Food additives: characteristics and purpose

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Despite being in the majority of the food we eat, food additives are too often complete strangers. The use of these components is very particular because they are not ingredients; their function has more to do with product elaboration and also its subsequent conservation and/or transportation. These components are elements of many products we consume, and despite they are often thought as a modern invention, they have been used for centuries.

There are many properties attributable to food additives; these components provide food with a more attractive appearance to the consumer without affecting its nutritional properties. Some of their uses are:

  • Improve food conservation.

  • Modify characteristics like smell, flavour or colour.

  • Contribute to the elaboration process with its stabilizing properties and also changing the structure and/or physical aspects of food.

Their status as food components, make them appear on the labeling of any food packaging: additives are designated by the letter “E” and are followed by three or four digits: the first one indicates the category to which this component belongs; the second one indicates the family of the additive, and the others designate more precisely what kind of substance are.

Following this classification we have:

  • E-1XX: colourings.

  • E-2XX: preservatives.

  • E-3XX: antioxidants.

  • E-4XX: stabilizers, emulsifiers, thickening agents and gelling agents.

  • E-5XX: anti-caking agents, acidulants and acidity regulators.

  • E-6XX: flavor enhancers.

  • E-9XX: artificial sweeteners and others.

The properties of each of these food additive classifications changes depending on the type: for example, antifoams prevent or reduce foaming in products; gelling agents serve to add a specific texture to the food through the formation of a gel; antioxidants are capable to extend the life of the food once are kept in warehouses (protected against the effect of oxidation) and the artificial sweeteners add a sweet touch to any product, despite coming from a different source than sugar.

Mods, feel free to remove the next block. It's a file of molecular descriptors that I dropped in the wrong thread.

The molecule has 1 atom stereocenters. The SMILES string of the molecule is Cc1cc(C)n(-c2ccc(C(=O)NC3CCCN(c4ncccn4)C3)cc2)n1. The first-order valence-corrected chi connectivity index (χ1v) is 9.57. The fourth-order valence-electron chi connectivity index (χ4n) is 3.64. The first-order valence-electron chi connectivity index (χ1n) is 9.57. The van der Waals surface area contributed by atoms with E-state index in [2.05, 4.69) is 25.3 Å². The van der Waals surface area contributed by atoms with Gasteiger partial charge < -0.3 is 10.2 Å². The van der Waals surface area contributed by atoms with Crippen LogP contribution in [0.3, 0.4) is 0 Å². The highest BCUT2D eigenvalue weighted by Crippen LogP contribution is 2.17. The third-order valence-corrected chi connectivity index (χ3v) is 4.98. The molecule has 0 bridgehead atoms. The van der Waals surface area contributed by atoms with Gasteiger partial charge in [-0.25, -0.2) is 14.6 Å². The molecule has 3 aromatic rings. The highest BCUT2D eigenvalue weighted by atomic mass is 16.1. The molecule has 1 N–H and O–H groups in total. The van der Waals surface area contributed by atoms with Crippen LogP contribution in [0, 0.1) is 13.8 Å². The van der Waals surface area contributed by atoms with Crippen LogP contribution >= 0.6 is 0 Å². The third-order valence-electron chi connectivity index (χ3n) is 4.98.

It is very logic that some rules or mechanisms should be followed given the widespread use of food additives. There are three basic conditions for the correct use of any food additive:

  • A technological need has to be demonstrated, which cannot be supplied by other methods (both technological and economic).

  • These food additives and its dose cannot represent a threat to  consumer’s health.

  • Consumers cannot be misled in any case.

In addition to these three conditions there are other aspects to have in consideration, all based on the ideas of responsible use: the utilization of these components have to represent a technological advantage and a benefit for the consumer:

  • The conservation of the nutritional qualities of food.

  • An enhance of the product stability or the improvement of its organoleptic properties.

  • This use has to lead to an improvement of the processes related to the manufacture, transformation or storage of food as long as this does not suppose to disguise defective parts.